Those major city projects complement a string of new businesses that have opened along Sixth Street, not to forget the sprucing up of the Moose Lodge, the successor to the 1899 Odd Fellows Hall.
But what about on the other side of Central Avenue, on West Sixth Street?
The large vacant lot at the northwest corner of the roundabout remains undeveloped, but builder-developer Don Cose and sons Dale and Greg, who restored the Hotel Western on the east side of Central, still have hopes of one day constructing a multilevel building where the Fabian-Grunauer Store once stood.
That could take some time, but the Cose guys are already making moves to start development on Sixth Street to the west side of Central with the restoration of the building at 49 W. Sixth.
The building with a white brick front is on the west side of the original West Side Bank building, which now houses a real estate office after a stone-decoration firm came and went.
Both buildings were constructed in 1910, according to historic-building surveys of the downtown. The building at 49 W. Sixth housed several businesses through the years and then became a church, The Temple Bethel of Tracy.
The church is long gone, and the building has been vacant for quite some time.
Dale showed me through the old building last week, and although it appears fairly substantial from the front, the interior needs a lot of work. In fact, all that’s left of the roof is a few exposed beams.
To restore the building, the roof will have to be replaced and, in the process, tied to the unreinforced brick walls to create a structurally sound perimeter for the 110-square-foot building, Dale said.
Until the roof work is completed, steel poles are propping up the walls, the first phase of the restoration process.
When completed in about six months, the Coses want the building to have two front doors, enabling it to house either one or two businesses.
“We have had a number of inquiries into spaces for small businesses, including restaurants,” Dale said. “We believe there is a market for several uses, especially with what has occurred on the other side of Central.”
It appears that the resurrection of Tracy’s first business street — originally called Front Street — still has some room to grow.
A winery destination
Every May for quite a few years, we’ve driven to Sonoma County with friends Don and Coleen Bianchi to visit several wineries — and pick up a few bottles along the way.
No, we haven’t gone to the Napa Valley, a crowded wine-country magnet for many. Our destination each year has been the Alexander Valley, north of Santa Rosa and Healdsburg.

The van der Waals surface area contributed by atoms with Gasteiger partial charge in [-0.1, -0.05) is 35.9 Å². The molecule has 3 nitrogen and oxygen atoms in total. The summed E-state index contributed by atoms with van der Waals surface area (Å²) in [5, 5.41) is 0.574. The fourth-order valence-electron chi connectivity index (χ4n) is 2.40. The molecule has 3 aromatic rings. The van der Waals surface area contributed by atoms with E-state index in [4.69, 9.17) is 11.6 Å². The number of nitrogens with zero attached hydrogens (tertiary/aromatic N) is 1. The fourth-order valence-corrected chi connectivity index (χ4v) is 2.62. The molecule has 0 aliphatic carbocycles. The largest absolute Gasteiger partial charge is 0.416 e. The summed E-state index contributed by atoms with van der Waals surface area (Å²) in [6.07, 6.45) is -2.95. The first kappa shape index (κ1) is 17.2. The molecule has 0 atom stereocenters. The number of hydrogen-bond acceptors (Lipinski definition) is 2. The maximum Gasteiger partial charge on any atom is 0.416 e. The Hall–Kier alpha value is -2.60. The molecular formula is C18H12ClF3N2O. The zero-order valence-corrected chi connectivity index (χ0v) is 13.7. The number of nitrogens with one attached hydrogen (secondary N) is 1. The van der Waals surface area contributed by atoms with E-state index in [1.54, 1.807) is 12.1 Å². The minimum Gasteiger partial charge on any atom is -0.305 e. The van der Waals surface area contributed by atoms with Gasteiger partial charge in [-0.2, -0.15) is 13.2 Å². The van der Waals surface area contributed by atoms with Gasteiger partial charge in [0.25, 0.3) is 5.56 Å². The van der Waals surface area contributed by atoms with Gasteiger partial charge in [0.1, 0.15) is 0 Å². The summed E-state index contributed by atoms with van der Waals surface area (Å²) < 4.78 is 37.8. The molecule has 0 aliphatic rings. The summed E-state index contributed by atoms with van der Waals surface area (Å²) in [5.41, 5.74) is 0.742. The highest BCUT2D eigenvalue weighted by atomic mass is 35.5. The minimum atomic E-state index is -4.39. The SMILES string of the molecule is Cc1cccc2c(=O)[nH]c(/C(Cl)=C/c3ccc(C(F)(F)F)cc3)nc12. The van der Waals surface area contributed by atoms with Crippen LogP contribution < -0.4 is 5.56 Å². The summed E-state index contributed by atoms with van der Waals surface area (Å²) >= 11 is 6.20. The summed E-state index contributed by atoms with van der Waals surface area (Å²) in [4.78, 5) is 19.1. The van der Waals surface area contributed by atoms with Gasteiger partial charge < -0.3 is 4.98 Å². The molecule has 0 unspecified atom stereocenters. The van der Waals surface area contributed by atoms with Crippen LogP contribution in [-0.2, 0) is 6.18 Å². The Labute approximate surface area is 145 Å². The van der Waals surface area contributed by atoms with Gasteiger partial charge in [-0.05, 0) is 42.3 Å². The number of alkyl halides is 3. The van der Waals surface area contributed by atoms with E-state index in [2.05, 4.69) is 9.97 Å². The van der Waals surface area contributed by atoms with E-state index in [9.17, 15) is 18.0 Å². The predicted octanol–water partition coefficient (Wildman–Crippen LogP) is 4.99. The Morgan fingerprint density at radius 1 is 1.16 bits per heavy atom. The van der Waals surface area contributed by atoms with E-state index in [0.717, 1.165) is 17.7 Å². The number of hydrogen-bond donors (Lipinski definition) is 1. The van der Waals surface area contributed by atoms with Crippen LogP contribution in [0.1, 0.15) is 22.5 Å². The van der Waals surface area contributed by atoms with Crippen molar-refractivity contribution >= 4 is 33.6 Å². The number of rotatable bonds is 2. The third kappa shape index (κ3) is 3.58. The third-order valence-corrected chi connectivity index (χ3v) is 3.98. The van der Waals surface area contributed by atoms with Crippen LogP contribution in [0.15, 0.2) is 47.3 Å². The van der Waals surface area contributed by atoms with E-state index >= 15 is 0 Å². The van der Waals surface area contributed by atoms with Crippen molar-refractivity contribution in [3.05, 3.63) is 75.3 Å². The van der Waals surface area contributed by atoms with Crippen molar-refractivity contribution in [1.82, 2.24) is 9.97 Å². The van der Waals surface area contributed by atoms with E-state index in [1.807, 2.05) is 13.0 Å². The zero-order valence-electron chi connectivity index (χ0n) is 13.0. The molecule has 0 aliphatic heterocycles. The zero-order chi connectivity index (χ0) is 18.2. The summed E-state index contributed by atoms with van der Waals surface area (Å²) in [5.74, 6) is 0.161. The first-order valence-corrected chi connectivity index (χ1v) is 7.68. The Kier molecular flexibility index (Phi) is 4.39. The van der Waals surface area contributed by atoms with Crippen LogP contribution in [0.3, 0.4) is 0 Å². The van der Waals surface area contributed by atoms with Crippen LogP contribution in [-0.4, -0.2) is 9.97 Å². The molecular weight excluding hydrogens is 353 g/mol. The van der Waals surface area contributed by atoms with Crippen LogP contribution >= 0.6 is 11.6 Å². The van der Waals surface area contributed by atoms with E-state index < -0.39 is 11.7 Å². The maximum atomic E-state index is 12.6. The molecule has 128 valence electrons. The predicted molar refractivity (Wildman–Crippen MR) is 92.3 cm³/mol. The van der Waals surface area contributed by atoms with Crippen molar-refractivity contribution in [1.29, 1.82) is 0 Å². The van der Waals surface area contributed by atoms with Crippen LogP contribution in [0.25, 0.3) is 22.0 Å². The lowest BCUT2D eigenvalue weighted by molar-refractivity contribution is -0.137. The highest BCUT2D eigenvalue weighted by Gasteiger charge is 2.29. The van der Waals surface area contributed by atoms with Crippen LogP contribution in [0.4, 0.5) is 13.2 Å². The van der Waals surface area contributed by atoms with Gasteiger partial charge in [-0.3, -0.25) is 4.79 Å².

Compared to the Napa Valley, it is much less cluttered with wineries and tourists and has a pristine feeling with a carpet of lush, green grape vines stretching along both sides of the Russian River.
To the south of the valley, Healdsburg has morphed in the past two decades from a mostly farm town to a sophisticated wine country stop, with upscale shops and high-end restaurants.
Geyserville in the Alexander Valley, in contrast, has remained pretty much an unimposing village with a few stores, a pizza place and a local (and quite good) Italian restaurant.
This year, however, we found the restaurant closed on Monday night, and with the advice of locals, headed for relatively new — and expansive — addition to the Alexander Valley landscape: the Francis Ford Coppola Winery.
In a hillside alcove west of the valley floor, it has taken over the original building of Chateau Souverain and has added all kinds of new elements before and after reopening in the fall of 2010.
The remodeling has created a new look to the tasting room and two restaurants, adding a motion picture showcase as befitting the director of “The Godfather” series and other major productions. The Tucker auto used in the movie “Tucker” is a star attraction.
Outside, a large swimming pool has recently been added, complemented by changing “cabines” that go for a hundred bucks a day.
Coppola has created a winery-resort for visitors to the wine country. There is no hotel on the property, but that could come later. Fortunately, the Coppola Winery is off the valley floor and several miles from Geyserville, which has stayed mostly the same.
Changes are coming Alexander Valley’s way, but we hope they aren’t too much, or too soon.
• Sam Matthews, Tracy Press publisher emeritus, can be reached at 830-4234 or firstname.lastname@example.org.